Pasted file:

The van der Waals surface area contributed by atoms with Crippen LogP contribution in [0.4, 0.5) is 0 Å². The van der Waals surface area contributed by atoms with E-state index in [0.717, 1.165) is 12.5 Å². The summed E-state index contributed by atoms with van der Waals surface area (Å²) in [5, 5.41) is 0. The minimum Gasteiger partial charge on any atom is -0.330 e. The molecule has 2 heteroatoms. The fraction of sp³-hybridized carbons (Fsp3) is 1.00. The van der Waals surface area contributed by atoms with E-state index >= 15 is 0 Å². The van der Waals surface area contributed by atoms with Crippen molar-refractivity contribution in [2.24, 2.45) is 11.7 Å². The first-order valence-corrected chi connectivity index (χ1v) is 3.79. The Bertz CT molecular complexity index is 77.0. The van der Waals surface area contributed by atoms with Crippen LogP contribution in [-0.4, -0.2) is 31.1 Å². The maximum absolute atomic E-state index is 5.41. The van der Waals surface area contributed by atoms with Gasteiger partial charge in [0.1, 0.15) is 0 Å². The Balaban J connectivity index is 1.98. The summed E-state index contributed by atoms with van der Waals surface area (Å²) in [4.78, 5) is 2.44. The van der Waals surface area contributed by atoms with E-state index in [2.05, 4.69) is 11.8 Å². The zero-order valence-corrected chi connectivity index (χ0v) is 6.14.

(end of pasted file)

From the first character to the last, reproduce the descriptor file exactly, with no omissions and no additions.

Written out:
The van der Waals surface area contributed by atoms with Crippen LogP contribution in [0.4, 0.5) is 0 Å². The van der Waals surface area contributed by atoms with E-state index in [0.717, 1.165) is 12.5 Å². The summed E-state index contributed by atoms with van der Waals surface area (Å²) in [5, 5.41) is 0. The minimum Gasteiger partial charge on any atom is -0.330 e. The molecule has 2 heteroatoms. The fraction of sp³-hybridized carbons (Fsp3) is 1.00. The van der Waals surface area contributed by atoms with E-state index >= 15 is 0 Å². The van der Waals surface area contributed by atoms with Crippen molar-refractivity contribution in [2.24, 2.45) is 11.7 Å². The first-order valence-corrected chi connectivity index (χ1v) is 3.79. The Bertz CT molecular complexity index is 77.0. The van der Waals surface area contributed by atoms with Crippen LogP contribution in [-0.4, -0.2) is 31.1 Å². The maximum absolute atomic E-state index is 5.41. The van der Waals surface area contributed by atoms with Gasteiger partial charge in [0.1, 0.15) is 0 Å². The Balaban J connectivity index is 1.98. The summed E-state index contributed by atoms with van der Waals surface area (Å²) in [4.78, 5) is 2.44. The van der Waals surface area contributed by atoms with E-state index in [2.05, 4.69) is 11.8 Å². The zero-order valence-corrected chi connectivity index (χ0v) is 6.14.